SELLWOOD: It takes lasers, and laptops, and guys with degrees. It’s easier to move a river than a bridge. I tell you, it was different in my day. Back then, if the Bonneville Dam got crooked after a big storm we’d just string a couple big iron chains to a tractor on shore, rev up the diesel and give it hell.

PDX: She says she’s too young for traffic.

SELLWOOD: Ha! So am I, and I’m 89 years old! What did she expect? Does she think she’s going to run off and be a circus bridge? Join the French Foreign Legion? Move to Alaska and be a bridge to nowhere? Still, I know the feeling. Commuters—yeesh. They make you sticky. And talking of, Mac: rush hour’s starting up here, and I gotta straighten up and focus or I’ll go all to pieces. Interview’s over, okay?

PDX: I’ve got to try to talk her out of it.

SELLWOOD: “Her?” Whaddya mean, “her?” What makes kids today assume one side of a bridge is a fella and the other one is a—hey, where’d you get to?

* * *

PDX MAGAZINE: Hello, it’s me again. It’s a moderately comfortable, overcast early evening on the Willamette River and…what the heck?

PDX: Hello? Eastern portion of the Tri-Met transit bridge? Where are you?

PDX: Are you hiding?

PDX: My phone says I’m in the right location…

PDX: …but 135,000 tons of pre-stressed concrete appear to be missing, as are 45,000 tons of rebar, 6,600 feet of HDPE tubing, ten multi-perforated cable saddles, 48 specially prefabricated iron beams, 17 miles of stranded steel cable, one dedicated team of east-side bridge workers…a crane…

PDX: Hello? Hello?

* * *

WEST: I’m going to be sick.

PDX: Please don’t worry. I’m sure there’s a reasonable explanation. I’m sure she’ll be back before you know it. I’m sure this whole thing is one big misunderstanding.

WEST: She hates me.

PDX: That can’t be true.

WEST: She hates me because I’m fat. I’m fat and ugly.

PDX: You are a bridge superstructure, not beholden to conventional standards of beauty. In architectural terms, you’re a “ten”!

WEST: I bet she ran off with some slick smooth-talking, ne’er-do-well with cash and connections.

PDX: I wouldn’t jump to that conclusion.

WEST: I bet she got cold feet, decided she couldn’t get chained down.

PDX: I wouldn’t leap to that deduction.

WEST: You’re right. I bet she just doesn’t love me at all.

PDX: Just which smooth-talking ne’er-do-well do you think might be at fault?

* * *

PDX MAG: Aha! Found you!


PDX: What have you done with our bridge?

CRC: Oh, have you lost a bridge? A whole one? Sorry, haven’t seen it.

PDX: Half a bridge, then. Our demi-bridge. Where is he or she or it? I have it on good authority that you are just the sort of nefarious cad who might have been writing him or her or it certain letters of a leading and prurient nature.

CRC: Ha, ha, ha! I’m sure I haven’t the foggiest notion. But wherever your missing bridge might have gotten off to, I hope that she or he or it, is not planning to re-apply for federal transportation funding. There’s only so much bridge money to go around, you know! Ha, ha, ha!

PDX: Your laughter is nefarious, and also cad-like. I hate it.

CRC: Ha, ha! Sorry, it’s a nervous tic. I only seem to do it when I’m feeling proud of myself for being evil.

PDX: You’ve been making all kinds of impossible promises, again, haven’t you? Filling him or her or it up with crazy notions that fall entirely outside the Metro long-term regional transportation plan! How could you?

CRC: It’s a bridge-eat-bridge world, I’m afraid. Ha, ha, ha!

PDX: Stop that! You’re not even supposed to exist anymore. The Tri-Met bridge is fully funded, but your funding was cut! Nobody loves you, nobody wants you. Why do you insist on lingering on in our region, stirring up trouble?

CRC: Bridges gonna bridge. Don’t hate the player.

PDX: In fact, by now I’m sure our errant demi-bridge has realized your treachery, and is on his or her or its way home to reconcile with his or her or its mate—who is also a him or a her or an it, I’ll have you know, and there’s nothing wrong with that!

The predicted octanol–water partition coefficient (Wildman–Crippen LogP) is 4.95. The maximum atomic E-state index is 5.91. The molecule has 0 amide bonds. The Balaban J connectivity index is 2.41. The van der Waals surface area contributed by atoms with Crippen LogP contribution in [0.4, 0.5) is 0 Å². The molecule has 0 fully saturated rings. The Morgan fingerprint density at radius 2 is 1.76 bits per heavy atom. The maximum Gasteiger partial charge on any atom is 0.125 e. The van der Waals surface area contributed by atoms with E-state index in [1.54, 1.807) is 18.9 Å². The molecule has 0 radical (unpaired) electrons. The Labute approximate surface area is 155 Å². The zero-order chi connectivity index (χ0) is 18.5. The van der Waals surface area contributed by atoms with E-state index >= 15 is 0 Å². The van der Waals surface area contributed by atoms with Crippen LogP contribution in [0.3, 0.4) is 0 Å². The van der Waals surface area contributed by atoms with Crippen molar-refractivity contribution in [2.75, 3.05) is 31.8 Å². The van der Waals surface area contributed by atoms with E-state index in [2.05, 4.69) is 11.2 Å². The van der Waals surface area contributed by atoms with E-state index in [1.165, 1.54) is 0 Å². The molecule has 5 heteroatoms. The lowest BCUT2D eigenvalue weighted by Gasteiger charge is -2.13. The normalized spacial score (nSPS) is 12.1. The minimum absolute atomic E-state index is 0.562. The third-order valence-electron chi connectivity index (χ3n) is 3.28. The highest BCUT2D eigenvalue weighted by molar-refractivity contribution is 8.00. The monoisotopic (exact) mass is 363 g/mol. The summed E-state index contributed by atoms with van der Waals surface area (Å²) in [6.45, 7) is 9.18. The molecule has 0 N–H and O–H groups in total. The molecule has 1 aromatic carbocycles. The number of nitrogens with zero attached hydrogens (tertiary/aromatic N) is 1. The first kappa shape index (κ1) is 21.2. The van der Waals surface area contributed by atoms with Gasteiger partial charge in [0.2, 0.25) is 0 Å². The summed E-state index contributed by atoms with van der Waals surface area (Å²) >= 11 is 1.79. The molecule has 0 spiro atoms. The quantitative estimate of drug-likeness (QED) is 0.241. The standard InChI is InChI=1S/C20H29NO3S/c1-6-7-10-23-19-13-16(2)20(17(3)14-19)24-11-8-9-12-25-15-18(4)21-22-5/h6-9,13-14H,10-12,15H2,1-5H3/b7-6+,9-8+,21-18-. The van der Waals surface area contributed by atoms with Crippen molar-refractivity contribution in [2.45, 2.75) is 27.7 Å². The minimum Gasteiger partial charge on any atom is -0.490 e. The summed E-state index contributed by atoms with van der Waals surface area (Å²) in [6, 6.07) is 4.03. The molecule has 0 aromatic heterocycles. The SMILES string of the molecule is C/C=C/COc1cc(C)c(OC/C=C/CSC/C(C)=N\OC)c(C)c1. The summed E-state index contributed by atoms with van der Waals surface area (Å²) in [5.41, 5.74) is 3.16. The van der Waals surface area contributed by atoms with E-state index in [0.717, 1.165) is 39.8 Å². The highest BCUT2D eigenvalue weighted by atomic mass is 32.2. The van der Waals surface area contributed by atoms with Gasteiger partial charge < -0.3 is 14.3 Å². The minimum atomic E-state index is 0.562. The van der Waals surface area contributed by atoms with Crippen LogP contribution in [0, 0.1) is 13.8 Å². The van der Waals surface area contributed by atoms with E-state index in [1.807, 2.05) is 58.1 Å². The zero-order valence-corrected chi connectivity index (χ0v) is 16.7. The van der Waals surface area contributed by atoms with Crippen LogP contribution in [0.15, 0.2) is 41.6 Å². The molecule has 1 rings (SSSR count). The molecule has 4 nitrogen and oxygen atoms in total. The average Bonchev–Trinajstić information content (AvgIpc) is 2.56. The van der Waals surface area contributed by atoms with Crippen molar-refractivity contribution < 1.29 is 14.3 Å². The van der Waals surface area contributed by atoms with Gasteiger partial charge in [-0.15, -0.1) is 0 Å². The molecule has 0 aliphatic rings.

CRC: Ha, ha, ha! I wouldn’t hold your breath! It’s a long way back from Salem!

PDX: Salem, you say?

CRC: No, I don’t! That is…or rather…I haven’t the slightest idea what you mean. Did I just say that? I’m sorry, I thought that was my sneaky thinking voice…oh, drat.

* * *

WEST: It is a cold and quiet moonlit evening on the Willamette. Perch are perching, cormorants are snoring, and I am sad and alone and made of cement.

EAST: Hello.

WEST: Oh, my goodness! You’ve returned.

EAST: I’ve been a fool.

WEST: What’s happened to you? You’re soaking wet! Where have you been?

EAST: Swimming. I got as far as Oregon City, but I couldn’t jump the waterfall.

WEST: Look at you! Your cables are all tangled, and there’s a wakeboard dangling from your underside. Your cofferdam is full of trout! Your construction crew is going to be livid. Why, why, why are you so wild? Why can’t you sit still?

EAST: I have transit in my soul. When I sleep I dream of movement, of the sway of acceleration, of expectant arrivals and triumphant departures.

WEST: As do I! Every day! The music of the rails!

EAST: The poem of the open road!

WEST: The epic struggle of the bike lane! We could have all that! All of it—right here!

EAST: But now I’ve ruined everything. I’m so sorry.

WEST: Then why did you come back? What happened to your amorous correspondent?

EAST: Flimsy lies and puffery, all of it.

WEST: Well, that will teach you to trust a document from Salem.

EAST: Is it too late for us?

WEST: I’m just not sure.

EAST: Will you ever trust me again?

WEST: It would be easier to trust you if we were permanently joined together by a double row of engineered steel pins. Like these…

EAST: Oh! They’re beautiful!

WEST: Eastern side, you complete me. I’m nothing without you. Together we could span this river and knit these communities together like a warm scarf. We could take our place among the highways and the railways and the trails, the long proud ribbons of possibility that course through the entire continent.

EAST: Oh! I want to have your light rail! Will you carry busloads and trainloads of dignified humanity to and fro with me? Will you stand with me, arm in arm, as fishermen snare their lines on our railings, and children toss paper airplanes, and sweaty bicyclists scream expletives and struggle to repair their flats? Eagles will nest on our parapets! It will be beautiful!

WEST: Will you be my other half? Will you join me forever and make this frankly quite desirable swath of riverfront property your home?

EAST: Yes! I will! I must! I do! That is…if you’ll still have me.

WEST: All is forgiven, my darling. Now hug me!


Comments are closed.